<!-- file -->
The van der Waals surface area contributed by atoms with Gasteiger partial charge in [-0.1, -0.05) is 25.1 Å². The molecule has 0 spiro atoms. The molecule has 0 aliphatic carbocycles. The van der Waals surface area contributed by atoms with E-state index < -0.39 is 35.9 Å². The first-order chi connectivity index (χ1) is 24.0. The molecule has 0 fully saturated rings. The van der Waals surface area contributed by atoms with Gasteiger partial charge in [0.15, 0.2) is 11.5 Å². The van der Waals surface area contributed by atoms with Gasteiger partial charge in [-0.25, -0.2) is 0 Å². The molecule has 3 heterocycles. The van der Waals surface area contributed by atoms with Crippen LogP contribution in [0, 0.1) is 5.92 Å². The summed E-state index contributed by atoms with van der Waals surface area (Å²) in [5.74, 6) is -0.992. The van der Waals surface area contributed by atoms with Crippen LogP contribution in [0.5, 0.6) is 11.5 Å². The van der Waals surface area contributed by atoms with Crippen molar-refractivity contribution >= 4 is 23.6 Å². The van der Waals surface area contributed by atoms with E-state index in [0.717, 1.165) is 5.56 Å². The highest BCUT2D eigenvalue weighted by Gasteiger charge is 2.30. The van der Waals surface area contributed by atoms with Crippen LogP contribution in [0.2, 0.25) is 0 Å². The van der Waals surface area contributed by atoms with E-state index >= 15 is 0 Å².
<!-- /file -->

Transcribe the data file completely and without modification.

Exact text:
The van der Waals surface area contributed by atoms with Gasteiger partial charge in [-0.1, -0.05) is 25.1 Å². The molecule has 0 spiro atoms. The molecule has 0 aliphatic carbocycles. The van der Waals surface area contributed by atoms with E-state index < -0.39 is 35.9 Å². The first-order chi connectivity index (χ1) is 24.0. The molecule has 0 fully saturated rings. The van der Waals surface area contributed by atoms with Gasteiger partial charge in [0.15, 0.2) is 11.5 Å². The van der Waals surface area contributed by atoms with Gasteiger partial charge in [-0.25, -0.2) is 0 Å². The molecule has 3 heterocycles. The van der Waals surface area contributed by atoms with Crippen LogP contribution in [0, 0.1) is 5.92 Å². The summed E-state index contributed by atoms with van der Waals surface area (Å²) in [5.74, 6) is -0.992. The van der Waals surface area contributed by atoms with Crippen LogP contribution in [0.5, 0.6) is 11.5 Å². The van der Waals surface area contributed by atoms with Crippen molar-refractivity contribution >= 4 is 23.6 Å². The van der Waals surface area contributed by atoms with E-state index in [0.717, 1.165) is 5.56 Å². The highest BCUT2D eigenvalue weighted by Gasteiger charge is 2.30. The van der Waals surface area contributed by atoms with Crippen LogP contribution in [0.2, 0.25) is 0 Å². The van der Waals surface area contributed by atoms with E-state index >= 15 is 0 Å².